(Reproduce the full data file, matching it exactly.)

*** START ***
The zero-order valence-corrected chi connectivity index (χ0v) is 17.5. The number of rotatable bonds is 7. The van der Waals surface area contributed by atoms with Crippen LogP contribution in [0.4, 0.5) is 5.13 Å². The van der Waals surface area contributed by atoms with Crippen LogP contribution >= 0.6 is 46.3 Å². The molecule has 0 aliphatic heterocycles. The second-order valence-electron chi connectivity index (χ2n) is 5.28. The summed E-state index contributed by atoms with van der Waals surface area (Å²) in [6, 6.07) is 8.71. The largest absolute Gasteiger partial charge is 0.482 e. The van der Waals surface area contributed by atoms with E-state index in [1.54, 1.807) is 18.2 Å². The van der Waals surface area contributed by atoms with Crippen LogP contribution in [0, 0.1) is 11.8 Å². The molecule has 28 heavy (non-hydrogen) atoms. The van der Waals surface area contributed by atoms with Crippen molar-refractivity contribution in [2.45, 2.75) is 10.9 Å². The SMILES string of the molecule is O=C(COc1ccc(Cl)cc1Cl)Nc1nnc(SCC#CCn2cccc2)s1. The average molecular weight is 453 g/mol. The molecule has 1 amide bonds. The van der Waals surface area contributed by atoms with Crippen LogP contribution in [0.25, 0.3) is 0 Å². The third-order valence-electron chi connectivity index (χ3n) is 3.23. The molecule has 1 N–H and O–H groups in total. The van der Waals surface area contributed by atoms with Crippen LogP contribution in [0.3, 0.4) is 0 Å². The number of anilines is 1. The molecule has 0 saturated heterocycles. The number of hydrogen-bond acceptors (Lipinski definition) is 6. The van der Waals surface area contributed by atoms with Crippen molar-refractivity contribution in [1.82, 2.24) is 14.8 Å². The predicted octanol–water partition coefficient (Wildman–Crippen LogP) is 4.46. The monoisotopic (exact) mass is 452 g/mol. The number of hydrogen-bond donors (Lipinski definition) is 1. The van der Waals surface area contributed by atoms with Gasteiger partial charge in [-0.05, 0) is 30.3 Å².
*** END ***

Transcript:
The zero-order valence-corrected chi connectivity index (χ0v) is 17.5. The number of rotatable bonds is 7. The van der Waals surface area contributed by atoms with Crippen LogP contribution in [0.4, 0.5) is 5.13 Å². The van der Waals surface area contributed by atoms with Crippen LogP contribution >= 0.6 is 46.3 Å². The molecule has 0 aliphatic heterocycles. The second-order valence-electron chi connectivity index (χ2n) is 5.28. The summed E-state index contributed by atoms with van der Waals surface area (Å²) in [6, 6.07) is 8.71. The largest absolute Gasteiger partial charge is 0.482 e. The van der Waals surface area contributed by atoms with E-state index in [1.54, 1.807) is 18.2 Å². The van der Waals surface area contributed by atoms with Crippen LogP contribution in [0, 0.1) is 11.8 Å². The molecule has 28 heavy (non-hydrogen) atoms. The van der Waals surface area contributed by atoms with Crippen molar-refractivity contribution in [2.45, 2.75) is 10.9 Å². The SMILES string of the molecule is O=C(COc1ccc(Cl)cc1Cl)Nc1nnc(SCC#CCn2cccc2)s1. The average molecular weight is 453 g/mol. The molecule has 1 amide bonds. The van der Waals surface area contributed by atoms with Crippen LogP contribution in [0.25, 0.3) is 0 Å². The third-order valence-electron chi connectivity index (χ3n) is 3.23. The molecule has 1 N–H and O–H groups in total. The van der Waals surface area contributed by atoms with Crippen LogP contribution in [0.3, 0.4) is 0 Å². The number of anilines is 1. The molecule has 0 saturated heterocycles. The number of hydrogen-bond acceptors (Lipinski definition) is 6. The van der Waals surface area contributed by atoms with Crippen molar-refractivity contribution in [1.82, 2.24) is 14.8 Å². The predicted octanol–water partition coefficient (Wildman–Crippen LogP) is 4.46. The monoisotopic (exact) mass is 452 g/mol. The number of hydrogen-bond donors (Lipinski definition) is 1. The van der Waals surface area contributed by atoms with Gasteiger partial charge in [-0.05, 0) is 30.3 Å².